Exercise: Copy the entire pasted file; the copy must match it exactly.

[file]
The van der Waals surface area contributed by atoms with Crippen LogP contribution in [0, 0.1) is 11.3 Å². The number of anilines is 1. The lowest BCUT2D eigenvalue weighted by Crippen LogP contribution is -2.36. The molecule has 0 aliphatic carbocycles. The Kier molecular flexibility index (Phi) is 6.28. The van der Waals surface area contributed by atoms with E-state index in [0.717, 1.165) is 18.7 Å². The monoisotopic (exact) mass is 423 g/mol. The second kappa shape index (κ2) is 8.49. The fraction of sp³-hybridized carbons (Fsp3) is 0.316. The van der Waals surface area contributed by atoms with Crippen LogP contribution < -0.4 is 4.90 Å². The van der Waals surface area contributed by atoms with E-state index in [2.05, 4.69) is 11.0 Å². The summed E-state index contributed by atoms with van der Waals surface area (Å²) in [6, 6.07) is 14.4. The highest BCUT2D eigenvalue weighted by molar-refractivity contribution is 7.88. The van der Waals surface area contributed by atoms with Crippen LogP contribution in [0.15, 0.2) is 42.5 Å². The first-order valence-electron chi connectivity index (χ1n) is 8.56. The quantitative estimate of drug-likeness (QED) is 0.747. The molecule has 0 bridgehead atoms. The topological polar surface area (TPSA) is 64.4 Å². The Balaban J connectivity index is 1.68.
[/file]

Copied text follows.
The van der Waals surface area contributed by atoms with Crippen LogP contribution in [0, 0.1) is 11.3 Å². The number of anilines is 1. The lowest BCUT2D eigenvalue weighted by Crippen LogP contribution is -2.36. The molecule has 0 aliphatic carbocycles. The Kier molecular flexibility index (Phi) is 6.28. The van der Waals surface area contributed by atoms with E-state index in [0.717, 1.165) is 18.7 Å². The monoisotopic (exact) mass is 423 g/mol. The second kappa shape index (κ2) is 8.49. The fraction of sp³-hybridized carbons (Fsp3) is 0.316. The van der Waals surface area contributed by atoms with Crippen LogP contribution < -0.4 is 4.90 Å². The van der Waals surface area contributed by atoms with E-state index in [2.05, 4.69) is 11.0 Å². The summed E-state index contributed by atoms with van der Waals surface area (Å²) in [6, 6.07) is 14.4. The highest BCUT2D eigenvalue weighted by molar-refractivity contribution is 7.88. The van der Waals surface area contributed by atoms with Crippen LogP contribution in [0.15, 0.2) is 42.5 Å². The first-order valence-electron chi connectivity index (χ1n) is 8.56. The quantitative estimate of drug-likeness (QED) is 0.747. The molecule has 0 bridgehead atoms. The topological polar surface area (TPSA) is 64.4 Å². The Balaban J connectivity index is 1.68.